One Day in Africa
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A couple of years ago, at the Cleveland International Film Festival, I had the pleasure of screening A Map for Saturday, an entertaining and insightful travel documentary by talented young filmmaker Brook Silva-Braga. So when Brook returned to Cleveland to premiere his second film, One Day in Africa, I was sure to add it to my must-see list.

Like Map, One Day in Africa takes viewers on an eye-opening journey abroad, introducing them to a fascinating group of people along the way. This time, though, they’re not the fun-loving, carefree twenty-somethings who have taken a break from the “Real World” to set out and see the real world; they’re six very different people from six very different places in Africa.

From Howa, a young wife in a tiny village in Niger, to Titus, an office worker from Kenya, to Saly, a college student in Burkina Faso, the film’s six subjects let Silva-Braga into their lives—and their homes, offices, and classrooms—for a full day. And as they go about their daily routine, travelling to and from work and caring for their families—even as one of the women goes into labor—they open up about their past, their present, their views of the world, and their dreams for the future.

One Day in Africa is a pretty simple, straightforward documentary—but its simplicity makes it all the more powerful. Though Silva-Braga narrates the film, filling in the occasional details, he usually refrains from lecturing his audience. He doesn’t tell you what to think—or how to feel. Instead, he simply states the facts, offers a few observations, and keeps the camera rolling. He lets his subjects speak for themselves. And for that reason, each member of the audience will walk away from the theater having learned a different lesson.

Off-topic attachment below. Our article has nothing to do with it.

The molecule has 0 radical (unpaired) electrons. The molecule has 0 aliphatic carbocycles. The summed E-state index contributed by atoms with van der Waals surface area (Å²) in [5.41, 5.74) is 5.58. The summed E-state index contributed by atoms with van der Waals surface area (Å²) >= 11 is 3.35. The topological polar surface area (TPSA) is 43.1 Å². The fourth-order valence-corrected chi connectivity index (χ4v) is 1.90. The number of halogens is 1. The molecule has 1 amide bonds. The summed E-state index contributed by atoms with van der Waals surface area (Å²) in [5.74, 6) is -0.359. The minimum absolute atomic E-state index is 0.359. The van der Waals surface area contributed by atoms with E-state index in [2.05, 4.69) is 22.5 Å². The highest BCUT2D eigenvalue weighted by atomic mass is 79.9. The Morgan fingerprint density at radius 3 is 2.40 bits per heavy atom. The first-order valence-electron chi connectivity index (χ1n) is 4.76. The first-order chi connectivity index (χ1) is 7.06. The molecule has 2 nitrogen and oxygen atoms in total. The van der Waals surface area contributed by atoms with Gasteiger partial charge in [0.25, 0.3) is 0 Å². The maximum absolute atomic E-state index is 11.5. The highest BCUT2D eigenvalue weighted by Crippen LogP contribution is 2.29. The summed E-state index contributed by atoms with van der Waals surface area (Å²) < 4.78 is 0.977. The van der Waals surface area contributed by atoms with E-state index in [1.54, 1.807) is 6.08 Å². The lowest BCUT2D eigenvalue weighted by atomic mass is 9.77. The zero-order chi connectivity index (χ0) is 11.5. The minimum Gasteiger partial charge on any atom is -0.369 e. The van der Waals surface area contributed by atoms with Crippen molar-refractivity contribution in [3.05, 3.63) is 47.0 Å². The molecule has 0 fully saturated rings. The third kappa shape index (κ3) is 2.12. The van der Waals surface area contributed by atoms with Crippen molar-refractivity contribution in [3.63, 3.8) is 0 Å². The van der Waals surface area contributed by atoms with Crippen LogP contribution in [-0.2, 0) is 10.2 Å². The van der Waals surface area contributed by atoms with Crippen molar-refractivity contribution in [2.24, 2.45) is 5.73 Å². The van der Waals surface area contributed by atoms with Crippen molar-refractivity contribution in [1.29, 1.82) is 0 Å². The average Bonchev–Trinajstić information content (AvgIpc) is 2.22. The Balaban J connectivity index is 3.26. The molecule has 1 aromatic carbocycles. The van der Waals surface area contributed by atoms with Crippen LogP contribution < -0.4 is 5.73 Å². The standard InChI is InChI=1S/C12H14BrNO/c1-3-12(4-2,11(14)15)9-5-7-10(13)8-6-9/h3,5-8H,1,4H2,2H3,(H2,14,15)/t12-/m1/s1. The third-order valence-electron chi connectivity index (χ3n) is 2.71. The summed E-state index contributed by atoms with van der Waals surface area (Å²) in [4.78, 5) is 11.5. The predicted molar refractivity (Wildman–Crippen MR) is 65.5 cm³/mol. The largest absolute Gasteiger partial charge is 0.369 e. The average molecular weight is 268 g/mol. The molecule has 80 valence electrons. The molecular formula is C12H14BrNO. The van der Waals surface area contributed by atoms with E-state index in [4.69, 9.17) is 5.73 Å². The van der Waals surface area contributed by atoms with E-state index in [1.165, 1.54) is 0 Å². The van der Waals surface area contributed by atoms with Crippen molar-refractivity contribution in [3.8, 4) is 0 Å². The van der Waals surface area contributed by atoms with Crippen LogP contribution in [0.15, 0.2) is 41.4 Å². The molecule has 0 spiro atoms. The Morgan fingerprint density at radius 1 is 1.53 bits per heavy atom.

Unfortunately, the film’s premise doesn’t make for the same effortless storytelling found in A Map for Saturday. Instead of flowing naturally from one story to the next, it breaks up the six stories, cutting from one story to the next and back again. The editing is sometimes a bit choppy, jumping from one subject to another as the “day” progresses. But, considering the subject matter, that’s a necessary evil—and it’s all so beautifully filmed that you’ll be willing to overlook a bit of choppy storytelling.

There’s so much to learn from the six fascinating people in Brook Silva-Braga’s One Day in Africa. Some of their stories are heartbreaking. Some are inspiring. And all of them will challenge your way of thinking. So if you have the opportunity to experience One Day in Africa, don’t pass it up.

Ed. Note: For more on One Day in Africa, visit

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